Professional traders may assume, as I did, that the Heikin Ashi chart distorts the pricing because it averages the OHLC of the candles. But we can achieve realistic entry and exit criteria by using TrendSpider’s HL2 setting, meaning the average of the price candle high and low. I proof-checked individual trades, and they were reasonable.
Combining MACD with Other Indicators
MACD should be combined with other chart indicators, such as Price Rate of Change or bullish chart patterns . For example, most indicators perform well when a stock is trending either up or down. But when the price consolidates, MACD provides many false buy and sell signals causing small losses in trading. Make sure not to trade this indicator in consolidating markets.
Can the MACD be used for Buy & Sell Signals?
Our research backtesting shows that the MACD is a poor indicator for identifying buy and sell signals. Over 20 years, MACD lost to a buy-and-hold strategy on 74% of the Dow Jones Industrial Index stocks by a significant margin.
The Best Settings for MACD
MACD is a poor indicator, so the best setting is the least worst. If you must use this indicator, use a daily chart and adjust the setting to match the asset you are trading. The asset must move in strong trends, and any periods of price consolidation will end in many small losses.
Frequently Asked Questions
How to read MACD?
To interpret a MACD chart, locate the MACD line crossing up through the signal line, indicating a buy signal. Conversely, when the MACD line crosses down through the signal line, it is a trend reversal signaling the need to exit a trade or sell short.
What is the best software for backtesting chart indicators?
How does MACD work?
MACD works very badly, according to my rigorous testing. In addition, I tested it against more robust indicators such as RSI and Stochastic Oscillators. These performed better than MACD in nearly all cases. The best way to use the MACD indicator is with other tools that may give a confirmation signal when using it alone could lead to false signals and unnecessary losses.
What is the MACD trading strategy?
The MACD trading strategy involves buying an asset or stock when the J line moves above the K and D lines. Traders can also use the opposite strategy to sell short or buy put options when the J line reverses and moves below the other lines. Beware, shorting strategies are far less profitable than long strategies in trading.
Does MACD really work?
No, according to our testing, MACD works out very poorly for anyone trading it on a daily or even intraday 5-minute chart. Using MACD on an intraday OHLC or Candlestick chart is a poor predictor of price trends and direction reversals.
How accurate is MACD?
The MACD indicator is extremely inaccurate, especially with a standard OHLC, line, or candlestick chart. Our research indicates that, on a daily or 5-minute chart, MACD has a loss rate of 97%. Although MACD is marketed as a good strategy, the rate of change indicator tends to be more effective.
How to make money trading the MACD system?
Our research demonstrates that making money using a MACD system is difficult, especially when day trading. 5-minute charts using MACD typically lose 74% of trades with a reward-to-risk ratio of less than 2, so it is nearly impossible to make money using MACD.
How to use MACD with Crypto or Forex?
You can use MACD with cryptocurrency or Forex trading, but our tests show the results are poor, with only a maximum success rate of 50%, and 64% of trades are losers. Whether you choose stocks, crypto, or forex for trading, you must avoid the MACD strategy or perform testing to optimize the settings.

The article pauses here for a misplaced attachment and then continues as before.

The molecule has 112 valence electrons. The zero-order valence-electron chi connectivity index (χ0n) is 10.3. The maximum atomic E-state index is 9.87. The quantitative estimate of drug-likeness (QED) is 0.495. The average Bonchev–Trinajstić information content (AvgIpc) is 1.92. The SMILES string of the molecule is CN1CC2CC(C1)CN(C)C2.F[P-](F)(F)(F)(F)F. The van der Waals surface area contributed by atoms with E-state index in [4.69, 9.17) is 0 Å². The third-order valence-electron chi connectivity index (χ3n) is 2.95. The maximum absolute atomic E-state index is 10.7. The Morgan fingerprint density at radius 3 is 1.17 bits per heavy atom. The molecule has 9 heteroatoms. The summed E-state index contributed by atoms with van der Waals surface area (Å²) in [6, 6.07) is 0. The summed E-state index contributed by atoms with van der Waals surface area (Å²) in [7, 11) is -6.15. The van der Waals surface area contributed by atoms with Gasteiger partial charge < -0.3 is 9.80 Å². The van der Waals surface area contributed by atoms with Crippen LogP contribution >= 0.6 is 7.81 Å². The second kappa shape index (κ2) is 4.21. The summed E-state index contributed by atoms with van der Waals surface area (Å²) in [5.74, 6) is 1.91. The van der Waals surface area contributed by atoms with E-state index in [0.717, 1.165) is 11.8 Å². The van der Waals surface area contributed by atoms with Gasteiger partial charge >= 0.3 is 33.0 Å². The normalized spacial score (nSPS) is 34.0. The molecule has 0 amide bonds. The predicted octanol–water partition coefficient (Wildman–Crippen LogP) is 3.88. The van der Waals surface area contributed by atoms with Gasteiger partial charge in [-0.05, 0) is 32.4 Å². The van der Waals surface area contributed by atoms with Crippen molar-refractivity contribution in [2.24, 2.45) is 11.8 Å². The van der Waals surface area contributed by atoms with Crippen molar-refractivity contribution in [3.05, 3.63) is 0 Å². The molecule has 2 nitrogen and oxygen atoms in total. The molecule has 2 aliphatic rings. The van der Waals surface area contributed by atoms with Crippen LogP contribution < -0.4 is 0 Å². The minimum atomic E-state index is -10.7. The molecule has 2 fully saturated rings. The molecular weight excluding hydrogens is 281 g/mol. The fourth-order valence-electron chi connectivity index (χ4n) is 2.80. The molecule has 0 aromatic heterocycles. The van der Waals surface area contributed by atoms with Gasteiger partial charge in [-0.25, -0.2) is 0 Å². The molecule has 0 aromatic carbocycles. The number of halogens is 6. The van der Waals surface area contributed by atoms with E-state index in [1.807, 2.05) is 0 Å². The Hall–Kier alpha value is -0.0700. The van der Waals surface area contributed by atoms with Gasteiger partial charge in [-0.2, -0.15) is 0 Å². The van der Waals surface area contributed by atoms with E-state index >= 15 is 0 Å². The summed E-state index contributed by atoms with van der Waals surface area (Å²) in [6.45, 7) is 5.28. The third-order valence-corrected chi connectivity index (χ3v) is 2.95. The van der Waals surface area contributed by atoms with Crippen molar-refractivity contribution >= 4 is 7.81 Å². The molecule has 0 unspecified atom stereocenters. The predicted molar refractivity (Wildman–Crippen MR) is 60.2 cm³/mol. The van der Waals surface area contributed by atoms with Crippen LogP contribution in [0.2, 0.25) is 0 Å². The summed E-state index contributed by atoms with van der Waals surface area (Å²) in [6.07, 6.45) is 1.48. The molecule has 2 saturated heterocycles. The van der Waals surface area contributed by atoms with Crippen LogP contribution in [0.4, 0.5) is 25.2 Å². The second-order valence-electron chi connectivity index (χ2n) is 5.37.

Is MACD a good indicator?
No, our research shows that MACD is not a good indicator on standard settings using standard charts. It has a low success rate of 3 to 50%, with an average of 60% of losing trades.
What are better indicators than MACD?
There are many better indicators than MACD, such as the rate of change and Donchian Channels. Our testing has proven these indicators to be much more effective, work on many timeframes, and are more successful in trading strategies.
Is MACD the best indicator?
No, MACD is not the best indicator; it is one of the worst indicators in technical analysis. It has a low success rate and an average of 60% losing trades when trading the Dow Jones Industrial Average. If you want to be successful in trading, learn how to backtest trading strategies for yourself.
What is the best time frame for MACD?
The best timeframe for a MACD strategy is daily. We conducted time-based research and found that the MACD system underperformed the market on all timeframes from 5 minutes to daily charts. However, the MACD failure rate was slightly lower with daily charts.
How reliable is MACD?
MACD is an incredibly unreliable technical analysis chart indicator. Our 600 years of backtested data on 30 major US stocks show a 3% chance of beating a buy-and-hold strategy on a daily candlestick chart and a 26% chance on a 5-minute chart. Testing confirms it is an unreliable indicator and should be avoided.
What is the best software for trading and testing MACD?
Our rigorous analysis of MACD trading was executed utilizing TrendSpider, a leading trading software for backtesting and strategy development, in my professional opinion.
The Moving Average Convergence Divergence (MACD) is a technical indicator used mostly to identify trends in trading.
Backtesting has shown that the MACD indicator is unreliable for buy and sell signals, and it loses to a buy-and-hold strategy on the vast majority of stocks in the Dow Jones Industrial Index.
If a trader must use this indicator, then they should set it up on a daily chart and be aware that it works best with assets that have strong trends.
Traders should always perform backtesting and strategy analysis before trading any asset. The best software for detailed trading strategy development and technical analysis is TrendSpider. Read the TrendSpider review.